They were married in the morning, now this couple makes their first Buddhist offering together

The World

I’d spent a few days driving around Yangon and surrounding townships talking to Buddhist monks about their political activism.

This was before the anti-Muslim 969 movement led by nationalist Buddhist monks got started, and way before November's monk-led protests against the Organization of Islamic Cooperation.

I was interested in finding out how their religious beliefs spurred them to activism, and about their relationship with the state-appointed governing body of monks.

Maggin Monastery was one of my first stops. U Indika, the sayadaw, or abbot, was active in 2007’s Saffron Revolution, and was thrown in prison because of it. I was introduced to U Indika through some mutual acquaintances—another Saffron Revolution monk had escaped the government crackdown that snared Indika and wound up living, kind of unbelievably, a few blocks from me in Brooklyn.

I spent a couple hours talking to Indika about his activism and about rebuilding his monastery, and headed back a few days later to see more of the daily life at Maggin.

When I got there he was headed out the door, trailed by two junior monks. Their maroon robes were wrapped in the formal style covering necks and arms, and because of that and the fact that it was the time of morning when monks normally head out to gather offerings, I guessed that’s what they were up to. My translator and I tagged along.

After winding through narrow alleys into another Yangon township, I learned that they were headed instead to the home of some of U Indika’s longtime-devotees. A young couple had been married that morning, and now wanted to make their first offering as husband and wife.

My translator and I sat on one side of the room, facing the row of monks. Family members knelt to our right, bowing and responding in unison once the ceremony got underway.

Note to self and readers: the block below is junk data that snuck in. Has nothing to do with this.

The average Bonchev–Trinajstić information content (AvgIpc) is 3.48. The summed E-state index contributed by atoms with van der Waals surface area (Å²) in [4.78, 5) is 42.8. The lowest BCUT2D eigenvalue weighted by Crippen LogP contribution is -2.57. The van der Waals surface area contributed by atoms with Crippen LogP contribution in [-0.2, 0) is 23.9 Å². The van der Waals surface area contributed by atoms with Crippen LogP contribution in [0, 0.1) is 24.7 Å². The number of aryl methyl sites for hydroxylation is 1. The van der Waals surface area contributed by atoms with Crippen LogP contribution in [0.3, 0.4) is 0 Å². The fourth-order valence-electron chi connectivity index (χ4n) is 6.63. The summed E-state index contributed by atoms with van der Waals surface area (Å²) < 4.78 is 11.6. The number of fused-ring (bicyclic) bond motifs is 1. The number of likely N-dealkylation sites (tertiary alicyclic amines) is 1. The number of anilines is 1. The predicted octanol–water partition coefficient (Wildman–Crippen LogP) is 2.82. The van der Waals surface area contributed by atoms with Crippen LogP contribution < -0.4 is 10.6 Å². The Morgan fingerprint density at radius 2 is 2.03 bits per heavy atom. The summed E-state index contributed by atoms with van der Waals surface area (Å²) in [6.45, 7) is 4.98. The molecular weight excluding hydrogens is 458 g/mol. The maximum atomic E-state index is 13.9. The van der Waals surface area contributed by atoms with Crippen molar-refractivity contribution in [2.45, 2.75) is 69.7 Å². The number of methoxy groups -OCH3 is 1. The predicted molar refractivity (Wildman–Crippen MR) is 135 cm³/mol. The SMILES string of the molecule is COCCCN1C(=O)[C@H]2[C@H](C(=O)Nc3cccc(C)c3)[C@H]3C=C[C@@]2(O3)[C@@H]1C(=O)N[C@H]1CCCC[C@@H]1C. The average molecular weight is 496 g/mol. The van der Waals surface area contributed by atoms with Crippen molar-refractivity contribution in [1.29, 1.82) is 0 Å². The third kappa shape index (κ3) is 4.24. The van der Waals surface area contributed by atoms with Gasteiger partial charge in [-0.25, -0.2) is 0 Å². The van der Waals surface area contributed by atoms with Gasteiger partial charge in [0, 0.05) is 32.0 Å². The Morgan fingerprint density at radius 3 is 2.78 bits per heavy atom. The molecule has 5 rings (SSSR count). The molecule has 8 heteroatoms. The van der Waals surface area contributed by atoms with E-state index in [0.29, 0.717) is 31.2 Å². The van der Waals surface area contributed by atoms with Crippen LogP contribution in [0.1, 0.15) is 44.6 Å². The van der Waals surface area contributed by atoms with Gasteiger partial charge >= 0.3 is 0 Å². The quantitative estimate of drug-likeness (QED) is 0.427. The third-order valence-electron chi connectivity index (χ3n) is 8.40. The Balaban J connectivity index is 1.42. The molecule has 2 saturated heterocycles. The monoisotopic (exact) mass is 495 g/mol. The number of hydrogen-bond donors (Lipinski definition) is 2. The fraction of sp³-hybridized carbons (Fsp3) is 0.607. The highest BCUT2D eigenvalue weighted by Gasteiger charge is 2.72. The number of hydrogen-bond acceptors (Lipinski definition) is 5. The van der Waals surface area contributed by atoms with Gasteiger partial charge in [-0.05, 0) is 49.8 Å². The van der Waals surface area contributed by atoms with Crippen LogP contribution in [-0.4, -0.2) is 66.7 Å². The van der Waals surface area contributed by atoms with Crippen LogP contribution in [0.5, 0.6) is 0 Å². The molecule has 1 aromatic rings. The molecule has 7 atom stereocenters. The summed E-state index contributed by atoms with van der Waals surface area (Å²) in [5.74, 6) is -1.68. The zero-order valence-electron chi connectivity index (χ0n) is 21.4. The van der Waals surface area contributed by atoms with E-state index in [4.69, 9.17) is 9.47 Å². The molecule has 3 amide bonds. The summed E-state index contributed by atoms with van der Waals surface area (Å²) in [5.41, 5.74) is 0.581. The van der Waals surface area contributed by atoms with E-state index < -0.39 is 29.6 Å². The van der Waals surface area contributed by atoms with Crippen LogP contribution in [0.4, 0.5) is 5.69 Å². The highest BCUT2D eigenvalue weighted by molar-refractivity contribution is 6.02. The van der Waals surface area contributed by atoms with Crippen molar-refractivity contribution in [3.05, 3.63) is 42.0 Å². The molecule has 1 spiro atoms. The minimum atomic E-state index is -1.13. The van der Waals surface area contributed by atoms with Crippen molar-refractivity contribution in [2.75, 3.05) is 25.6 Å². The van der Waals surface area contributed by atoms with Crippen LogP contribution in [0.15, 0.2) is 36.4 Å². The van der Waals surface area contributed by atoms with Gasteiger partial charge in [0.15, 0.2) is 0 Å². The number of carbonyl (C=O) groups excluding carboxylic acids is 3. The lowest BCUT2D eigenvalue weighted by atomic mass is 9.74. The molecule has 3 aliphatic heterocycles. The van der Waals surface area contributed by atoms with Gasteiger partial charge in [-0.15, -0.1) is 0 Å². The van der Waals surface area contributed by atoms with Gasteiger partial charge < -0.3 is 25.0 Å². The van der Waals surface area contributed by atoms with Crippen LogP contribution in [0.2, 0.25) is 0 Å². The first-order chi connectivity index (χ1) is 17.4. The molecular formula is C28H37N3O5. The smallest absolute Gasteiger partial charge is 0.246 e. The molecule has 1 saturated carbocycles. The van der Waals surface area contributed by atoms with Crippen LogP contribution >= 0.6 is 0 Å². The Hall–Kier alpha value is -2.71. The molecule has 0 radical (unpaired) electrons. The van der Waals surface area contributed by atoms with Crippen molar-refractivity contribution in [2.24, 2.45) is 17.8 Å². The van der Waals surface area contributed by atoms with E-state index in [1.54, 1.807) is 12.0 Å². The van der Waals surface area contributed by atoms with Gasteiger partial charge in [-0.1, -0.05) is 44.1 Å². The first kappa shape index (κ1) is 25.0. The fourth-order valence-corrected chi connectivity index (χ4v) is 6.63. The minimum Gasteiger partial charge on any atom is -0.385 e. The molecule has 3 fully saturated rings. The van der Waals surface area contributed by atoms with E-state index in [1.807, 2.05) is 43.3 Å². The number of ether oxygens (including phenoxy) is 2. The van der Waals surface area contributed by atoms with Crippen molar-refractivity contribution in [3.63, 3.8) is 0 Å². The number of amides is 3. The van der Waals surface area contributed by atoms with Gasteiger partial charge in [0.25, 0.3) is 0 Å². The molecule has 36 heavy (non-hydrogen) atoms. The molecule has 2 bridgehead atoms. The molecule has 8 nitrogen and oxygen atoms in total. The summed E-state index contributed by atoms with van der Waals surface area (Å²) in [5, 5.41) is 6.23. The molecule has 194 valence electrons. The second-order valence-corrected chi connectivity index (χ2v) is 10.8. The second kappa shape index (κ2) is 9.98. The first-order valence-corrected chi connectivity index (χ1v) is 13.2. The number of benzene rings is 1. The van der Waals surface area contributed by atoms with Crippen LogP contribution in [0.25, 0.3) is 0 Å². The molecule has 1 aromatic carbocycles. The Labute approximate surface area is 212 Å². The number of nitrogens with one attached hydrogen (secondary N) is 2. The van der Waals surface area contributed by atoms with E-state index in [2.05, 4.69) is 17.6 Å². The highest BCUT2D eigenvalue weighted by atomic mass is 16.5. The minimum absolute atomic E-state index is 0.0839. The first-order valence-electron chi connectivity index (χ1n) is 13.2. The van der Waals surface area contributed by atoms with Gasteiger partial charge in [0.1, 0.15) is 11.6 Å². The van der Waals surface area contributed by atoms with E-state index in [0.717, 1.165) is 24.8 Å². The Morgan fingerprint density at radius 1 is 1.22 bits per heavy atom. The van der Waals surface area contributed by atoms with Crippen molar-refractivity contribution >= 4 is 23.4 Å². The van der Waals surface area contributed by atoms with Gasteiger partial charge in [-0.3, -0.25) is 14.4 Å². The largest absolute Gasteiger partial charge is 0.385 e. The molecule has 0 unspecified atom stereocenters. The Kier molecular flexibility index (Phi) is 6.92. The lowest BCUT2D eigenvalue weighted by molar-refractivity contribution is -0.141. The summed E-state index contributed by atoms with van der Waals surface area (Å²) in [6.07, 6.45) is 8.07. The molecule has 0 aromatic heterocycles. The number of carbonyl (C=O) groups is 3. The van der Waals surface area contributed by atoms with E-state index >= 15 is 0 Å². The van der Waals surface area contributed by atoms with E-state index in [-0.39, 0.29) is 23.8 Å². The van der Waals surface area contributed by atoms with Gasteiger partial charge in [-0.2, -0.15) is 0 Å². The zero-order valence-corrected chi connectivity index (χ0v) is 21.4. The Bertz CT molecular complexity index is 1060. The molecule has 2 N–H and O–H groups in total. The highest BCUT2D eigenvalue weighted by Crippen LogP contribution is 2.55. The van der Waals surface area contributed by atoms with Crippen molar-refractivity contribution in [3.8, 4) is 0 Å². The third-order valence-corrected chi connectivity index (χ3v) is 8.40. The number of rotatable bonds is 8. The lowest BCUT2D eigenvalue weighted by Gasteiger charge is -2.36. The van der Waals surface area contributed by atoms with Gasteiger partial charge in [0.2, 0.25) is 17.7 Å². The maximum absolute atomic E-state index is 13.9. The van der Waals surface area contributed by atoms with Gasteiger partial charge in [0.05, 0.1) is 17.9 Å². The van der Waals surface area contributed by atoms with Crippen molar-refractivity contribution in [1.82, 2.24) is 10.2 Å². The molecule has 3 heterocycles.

In addition to the alms monks get daily on walks—their main source of food--there are times throughout the year when Buddhists make ritual donations of robes and fans and alms bowls and money. The schedule of these donation ceremonies is determined in part by the calendar, in part by particular monasteries, and in part by life events like marriage.

The donors accumulate merit that helps them later in this life and in future ones.

A centerpiece of the donation rituals are long recitations of texts from the pali cannon—the classical texts of the Theravada school of Buddhism that’s predominant in much of Southeast Asia. This is a 38-part recitation the monks did, and is a standard one for offering ceremonies:

After the ceremony, as the family prepared a meal for the monks, people sat on the floor and chatted. My translator and the oldest monk—U Tay Zeinda from Myanmar’s Mon State—realized that they’d both been political prisoners at the same place and time.

It’s surprising how often this kind of connection happens in that country.

After the monks finished eating, another table of food appeared. This one was for my translator and me.

Myanmar is full of generous moments like this.